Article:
Introduction/Background Primary results from the ENGOT-OV16/NOVA study showed that niraparib maintenance therapy significantly prolonged progression-free survival (PFS) in patients with platinum-sensitive recurrent ovarian cancer (PSROC) regardless of germline BRCA (gBRCA) mutation or homologous recombination deficiency (HRD) biomarker status. Here we report updated final overall survival (OS) and long-term safety results.
Methodology NOVA was a randomised, double-blind, placebo-controlled, phase 3 trial. Patients with PSROC were enroled into independent gBRCA-mutated (gBRCAm) and non-gBRCAm cohorts. Patients were randomised 2:1 to niraparib 300 mg or placebo once daily. Missing survival data for patients were retrieved for the updated analysis (data cutoff: 31 March 2021). Final OS was evaluated in both cohorts and by non-gBRCAm HRD status.
Results 553 patients were randomised. Median follow-up at data cutoff was >75 months across both cohorts and treatment arms. Survival status was available for 97.6% of patients (540/553). Overall OS maturity was 77.9%. Median OS was 40.9 months with niraparib and 38.1 months with placebo in the gBRCAm cohort (hazard ratio, 0.85; 95% CI, 0.61–1.20) and 31.0 and 34.8 months, respectively, in the non-gBRCAm cohort (hazard ratio, 1.06; 95% CI, 0.81–1.37). OS by HRD status is shown in the table 1. No new safety signals were detected. Myelodysplastic syndrome/acute myeloid leukemia (MDS/AML) was reported in 14/367 patients (3.8%; 10 [7.4%] gBRCAm, 4 [1.7%] non-gBRCAm) who received niraparib versus 3/179 (1.7%; 2 [3.1%] gBRCAm, 1 [0.9%] non-gBRCAm) placebo patients. There was no evidence suggesting that toxicity, including hematologic events, MDS/AML, or cardiovascular events, contributed to the OS results.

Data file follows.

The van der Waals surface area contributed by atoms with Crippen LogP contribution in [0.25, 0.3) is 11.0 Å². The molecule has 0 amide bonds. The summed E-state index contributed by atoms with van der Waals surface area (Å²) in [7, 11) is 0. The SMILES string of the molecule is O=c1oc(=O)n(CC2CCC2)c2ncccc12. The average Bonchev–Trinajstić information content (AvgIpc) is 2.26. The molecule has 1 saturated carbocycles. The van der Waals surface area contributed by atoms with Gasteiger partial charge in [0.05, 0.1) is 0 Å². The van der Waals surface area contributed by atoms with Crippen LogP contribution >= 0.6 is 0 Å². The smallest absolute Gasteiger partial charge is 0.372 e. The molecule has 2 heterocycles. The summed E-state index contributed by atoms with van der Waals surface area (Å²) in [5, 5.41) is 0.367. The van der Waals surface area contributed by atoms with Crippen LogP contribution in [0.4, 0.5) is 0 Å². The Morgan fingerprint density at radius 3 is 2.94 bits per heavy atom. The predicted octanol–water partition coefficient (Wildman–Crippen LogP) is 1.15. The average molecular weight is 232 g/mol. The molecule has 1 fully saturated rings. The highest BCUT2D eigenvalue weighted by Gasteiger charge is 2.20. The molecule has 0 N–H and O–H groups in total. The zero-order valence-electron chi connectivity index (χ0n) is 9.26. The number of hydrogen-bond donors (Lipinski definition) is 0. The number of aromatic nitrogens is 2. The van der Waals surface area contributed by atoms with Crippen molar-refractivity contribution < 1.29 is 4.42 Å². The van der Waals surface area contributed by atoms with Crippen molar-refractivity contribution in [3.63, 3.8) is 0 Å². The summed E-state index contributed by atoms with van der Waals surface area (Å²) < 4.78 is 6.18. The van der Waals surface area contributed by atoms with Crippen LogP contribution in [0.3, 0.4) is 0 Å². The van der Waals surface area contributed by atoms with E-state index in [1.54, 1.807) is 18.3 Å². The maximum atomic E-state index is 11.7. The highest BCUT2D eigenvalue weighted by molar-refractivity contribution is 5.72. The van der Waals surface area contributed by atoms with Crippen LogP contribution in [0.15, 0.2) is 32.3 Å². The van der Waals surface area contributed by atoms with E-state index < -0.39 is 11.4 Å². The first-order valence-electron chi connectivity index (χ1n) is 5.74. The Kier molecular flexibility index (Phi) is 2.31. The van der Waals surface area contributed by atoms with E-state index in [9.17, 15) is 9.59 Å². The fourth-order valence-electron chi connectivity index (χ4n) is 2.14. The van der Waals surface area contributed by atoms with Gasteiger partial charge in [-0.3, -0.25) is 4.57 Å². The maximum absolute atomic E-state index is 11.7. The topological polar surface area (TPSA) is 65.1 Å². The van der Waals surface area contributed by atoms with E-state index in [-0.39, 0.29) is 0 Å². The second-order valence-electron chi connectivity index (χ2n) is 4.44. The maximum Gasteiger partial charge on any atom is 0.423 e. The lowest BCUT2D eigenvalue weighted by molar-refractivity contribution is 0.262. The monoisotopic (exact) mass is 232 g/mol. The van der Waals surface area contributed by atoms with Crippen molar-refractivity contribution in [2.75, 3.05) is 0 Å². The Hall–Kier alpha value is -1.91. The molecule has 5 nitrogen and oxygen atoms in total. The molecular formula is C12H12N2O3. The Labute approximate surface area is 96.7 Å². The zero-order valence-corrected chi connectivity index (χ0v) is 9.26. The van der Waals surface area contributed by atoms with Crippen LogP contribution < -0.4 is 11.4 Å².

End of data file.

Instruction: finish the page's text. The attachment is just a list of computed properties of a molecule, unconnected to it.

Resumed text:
Conclusion After reducing missing data, we provide an updated, exploratory, analysis of NOVA long-term follow-up data. NOVA was not powered to show an OS difference between arms, although the OS hazard ratio numerically favored niraparib in the gBRCAm cohort. No new safety signals were observed with long-term follow-up.
Disclosures This study was sponsored by GSK, Waltham, MA, USA.
Writing and editorial support, under the direction of the authors, was funded by GSK (Waltham, MA, USA); coordinated by Prudence Roaf, MPH, and Hasan Jamal, MSc, of GSK; and were provided by Betsy C. Taylor, PhD, CMPP, and Dena McWain of Ashfield MedComms, an Inizio company.
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